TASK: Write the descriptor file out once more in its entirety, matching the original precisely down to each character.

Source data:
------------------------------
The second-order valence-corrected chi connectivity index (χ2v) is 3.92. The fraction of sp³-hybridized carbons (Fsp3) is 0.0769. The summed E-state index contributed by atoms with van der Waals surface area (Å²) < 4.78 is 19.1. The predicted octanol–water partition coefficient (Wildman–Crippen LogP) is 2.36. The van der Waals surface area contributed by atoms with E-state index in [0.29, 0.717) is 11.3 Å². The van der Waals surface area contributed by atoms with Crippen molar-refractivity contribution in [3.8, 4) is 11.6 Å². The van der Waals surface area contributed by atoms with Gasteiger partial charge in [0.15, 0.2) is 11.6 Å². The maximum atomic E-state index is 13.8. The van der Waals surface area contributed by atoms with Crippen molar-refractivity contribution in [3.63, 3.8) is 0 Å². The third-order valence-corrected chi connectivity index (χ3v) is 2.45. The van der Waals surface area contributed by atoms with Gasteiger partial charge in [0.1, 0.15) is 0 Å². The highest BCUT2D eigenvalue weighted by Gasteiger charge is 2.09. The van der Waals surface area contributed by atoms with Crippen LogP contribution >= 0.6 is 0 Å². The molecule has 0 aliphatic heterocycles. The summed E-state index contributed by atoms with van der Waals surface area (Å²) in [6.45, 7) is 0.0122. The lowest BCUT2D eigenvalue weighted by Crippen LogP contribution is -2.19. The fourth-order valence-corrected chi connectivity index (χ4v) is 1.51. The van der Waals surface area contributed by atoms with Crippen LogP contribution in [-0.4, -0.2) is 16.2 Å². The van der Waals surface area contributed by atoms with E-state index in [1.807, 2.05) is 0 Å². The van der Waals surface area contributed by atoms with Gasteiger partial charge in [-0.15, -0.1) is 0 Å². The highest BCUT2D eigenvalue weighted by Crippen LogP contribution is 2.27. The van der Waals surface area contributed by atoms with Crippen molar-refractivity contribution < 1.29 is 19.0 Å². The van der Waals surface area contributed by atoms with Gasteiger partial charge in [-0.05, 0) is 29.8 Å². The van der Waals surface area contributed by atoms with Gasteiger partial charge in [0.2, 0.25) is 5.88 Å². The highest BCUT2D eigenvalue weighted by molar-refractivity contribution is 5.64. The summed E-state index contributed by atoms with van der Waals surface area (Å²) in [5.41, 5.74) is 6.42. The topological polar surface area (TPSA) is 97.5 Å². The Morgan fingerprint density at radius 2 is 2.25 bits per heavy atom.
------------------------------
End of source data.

The second-order valence-corrected chi connectivity index (χ2v) is 3.92. The fraction of sp³-hybridized carbons (Fsp3) is 0.0769. The summed E-state index contributed by atoms with van der Waals surface area (Å²) < 4.78 is 19.1. The predicted octanol–water partition coefficient (Wildman–Crippen LogP) is 2.36. The van der Waals surface area contributed by atoms with E-state index in [0.29, 0.717) is 11.3 Å². The van der Waals surface area contributed by atoms with Crippen molar-refractivity contribution in [3.8, 4) is 11.6 Å². The van der Waals surface area contributed by atoms with Gasteiger partial charge in [0.15, 0.2) is 11.6 Å². The maximum atomic E-state index is 13.8. The van der Waals surface area contributed by atoms with Crippen molar-refractivity contribution in [3.63, 3.8) is 0 Å². The third-order valence-corrected chi connectivity index (χ3v) is 2.45. The van der Waals surface area contributed by atoms with Gasteiger partial charge in [0.1, 0.15) is 0 Å². The highest BCUT2D eigenvalue weighted by Gasteiger charge is 2.09. The van der Waals surface area contributed by atoms with Crippen LogP contribution >= 0.6 is 0 Å². The molecule has 0 aliphatic heterocycles. The summed E-state index contributed by atoms with van der Waals surface area (Å²) in [6.45, 7) is 0.0122. The lowest BCUT2D eigenvalue weighted by Crippen LogP contribution is -2.19. The fourth-order valence-corrected chi connectivity index (χ4v) is 1.51. The van der Waals surface area contributed by atoms with Crippen LogP contribution in [-0.4, -0.2) is 16.2 Å². The van der Waals surface area contributed by atoms with E-state index in [1.807, 2.05) is 0 Å². The van der Waals surface area contributed by atoms with Gasteiger partial charge in [-0.15, -0.1) is 0 Å². The highest BCUT2D eigenvalue weighted by Crippen LogP contribution is 2.27. The van der Waals surface area contributed by atoms with Crippen molar-refractivity contribution < 1.29 is 19.0 Å². The van der Waals surface area contributed by atoms with Gasteiger partial charge in [-0.05, 0) is 29.8 Å². The van der Waals surface area contributed by atoms with Gasteiger partial charge in [0.2, 0.25) is 5.88 Å². The highest BCUT2D eigenvalue weighted by molar-refractivity contribution is 5.64. The summed E-state index contributed by atoms with van der Waals surface area (Å²) in [5.41, 5.74) is 6.42. The topological polar surface area (TPSA) is 97.5 Å². The Morgan fingerprint density at radius 2 is 2.25 bits per heavy atom.